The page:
The last time I posted a question here, I got a rather nasty response, so please just constructive stuff!

I want to make a scrollable entrybox for Tkinter GUI, the scrollbar shows up and works, but text does not move. Am I missing something?

import Tkinter as tk
 
root = tk.Tk()
 
enter1 = tk.Entry(root, bg='yellow', width=30)
enter1.grid(row=0, column=0)
 
# create a horizontal scrollbar at bottom of enter1
# (similar to code shown for a listbox)
xscroll = tk.Scrollbar(orient='horizontal', command=enter1.xview)
xscroll.grid(row=1, column=0, sticky='ew')
enter1.configure(xscrollcommand=xscroll.set)
 
enter1.insert('end', 'just a very long sentence to put into the enter space')
 
root.mainloop()

So I usually test my Tkinter apps from IDLE; in this case, I get the following error message every 'pixel' I scroll:

Traceback (most recent call last):
  File "C:\Python24\lib\lib-tk\Tkinter.py", line 1345, in __call__
    return self.func(*args)
TypeError: xview() takes exactly 2 arguments (3 given)

I interpret that to mean that enter1 is passing too many arguments to xview.

Sure 'nuff, when we examine what gets passed ...

import Tkinter as tk

def wrapper(master, *args):
    # intercept the arguments and print before passing along
    print args
    enter1.xview(master,*args)
    
root = tk.Tk()
 
enter1 = tk.Entry(root, bg='yellow', width=30)
enter1.grid(row=0, column=0)
 
# create a horizontal scrollbar at bottom of enter1
# (similar to code shown for a listbox)
xscroll = tk.Scrollbar(orient='horizontal', command=wrapper) # <<<
xscroll.grid(row=1, column=0, sticky='ew')
enter1['xscrollcommand']=xscroll.set
 
enter1.insert('end', 'just a very long sentence to put into the enter space')
 
root.mainloop()

We get lots of these:

('0.0065',)
Exception in Tkinter callback
Traceback (most recent call last):
  File "C:\Python24\lib\lib-tk\Tkinter.py", line 1345, in __call__
    return self.func(*args)
  File "C:/Python24/scrollentry.py", line 5, in wrapper
    enter1.xview(master,*args)
TypeError: xview() takes exactly 2 arguments (3 given)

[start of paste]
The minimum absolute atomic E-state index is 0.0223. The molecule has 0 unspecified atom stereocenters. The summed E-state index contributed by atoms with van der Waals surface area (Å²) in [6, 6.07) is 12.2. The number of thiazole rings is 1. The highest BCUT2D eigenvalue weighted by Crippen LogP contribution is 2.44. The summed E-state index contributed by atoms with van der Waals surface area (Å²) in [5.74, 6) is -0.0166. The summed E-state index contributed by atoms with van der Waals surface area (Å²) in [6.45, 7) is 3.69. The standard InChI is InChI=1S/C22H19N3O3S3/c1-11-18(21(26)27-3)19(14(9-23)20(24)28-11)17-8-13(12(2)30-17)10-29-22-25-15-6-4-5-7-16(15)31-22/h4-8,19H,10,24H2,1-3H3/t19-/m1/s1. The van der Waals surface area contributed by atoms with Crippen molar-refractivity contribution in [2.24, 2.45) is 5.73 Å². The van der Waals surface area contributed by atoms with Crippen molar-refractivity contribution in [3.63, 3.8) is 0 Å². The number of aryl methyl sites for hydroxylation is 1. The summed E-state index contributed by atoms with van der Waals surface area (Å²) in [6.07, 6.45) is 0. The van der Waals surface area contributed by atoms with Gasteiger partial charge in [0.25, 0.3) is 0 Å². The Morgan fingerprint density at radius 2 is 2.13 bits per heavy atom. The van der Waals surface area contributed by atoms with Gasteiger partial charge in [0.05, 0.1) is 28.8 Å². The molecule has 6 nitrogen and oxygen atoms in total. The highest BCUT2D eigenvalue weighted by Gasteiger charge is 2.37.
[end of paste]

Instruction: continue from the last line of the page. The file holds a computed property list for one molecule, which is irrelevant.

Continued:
Which indicates that entry widgets are somehow passing a tuple instead of a single argument on to xview. On the hunt...

def wrapper(master, *args):
    print args
    enter1.xview(args[0])

yields

TclError: bad entry index "0.0839"

Hmm... wonder what arguments are supposed to be passed? AH-HA: according to the manual,

The Entry widget does not have an .xview() method. See
Section 8.1, “Scrolling an Entry widget” (p. 32).

And from p. 32,


Making an Entry widget scrollable requires a little extra code on your part to adapt the Scrollbar
widget's callback to the methods available on the Entry widget. Here are some code fragments illustrating
the setup. First, the creation and linking of the Entry and Scrollbar widgets:

self.entry = Entry ( self, width=10 )
self.entry.grid(row=0, sticky=E+W)
self.entryScroll = Scrollbar ( self, orient=HORIZONTAL,
command=self.__scrollHandler )
self.entryScroll.grid(row=1, sticky=E+W)
self.entry["xscrollcommand"] = self.entryScroll.set

def __scrollHandler(self, *L):
    op, howMany = L[0], L[1]
    if op == "scroll":
    units = L[2]
    self.entry.xview_scroll ( howMany, units )
    elif op == "moveto":
    self.entry.xview_moveto ( howMany )

And sure nuff, this works:

import Tkinter as tk

def wrapper(*args):
    op, howMany = args[0], args[1]
    if op == "scroll":
        units = args[2]
        enter1.xview_scroll ( howMany, units )
    elif op == "moveto":
        enter1.xview_moveto ( howMany )
    
root = tk.Tk()
 
enter1 = tk.Entry(root, bg='yellow', width=30)
enter1.grid(row=0, column=0)
 
# create a horizontal scrollbar at bottom of enter1
# (similar to code shown for a listbox)
xscroll = tk.Scrollbar(orient='horizontal', command=wrapper)
xscroll.grid(row=1, column=0, sticky='ew')
enter1['xscrollcommand']=xscroll.set
 
enter1.insert('end', 'just a very long sentence to put into the enter space')
 
root.mainloop()

Hope it helps,
Jeff

Comments
well explained

Wow, that was quick detective work!
My problem was that I used PSPad for my editor and that does not show runtime error messages. So IDLE is good for some things!

The code works well, and I learned something new. Thanks for the well explained path to the truth. I shall follow it in the future.

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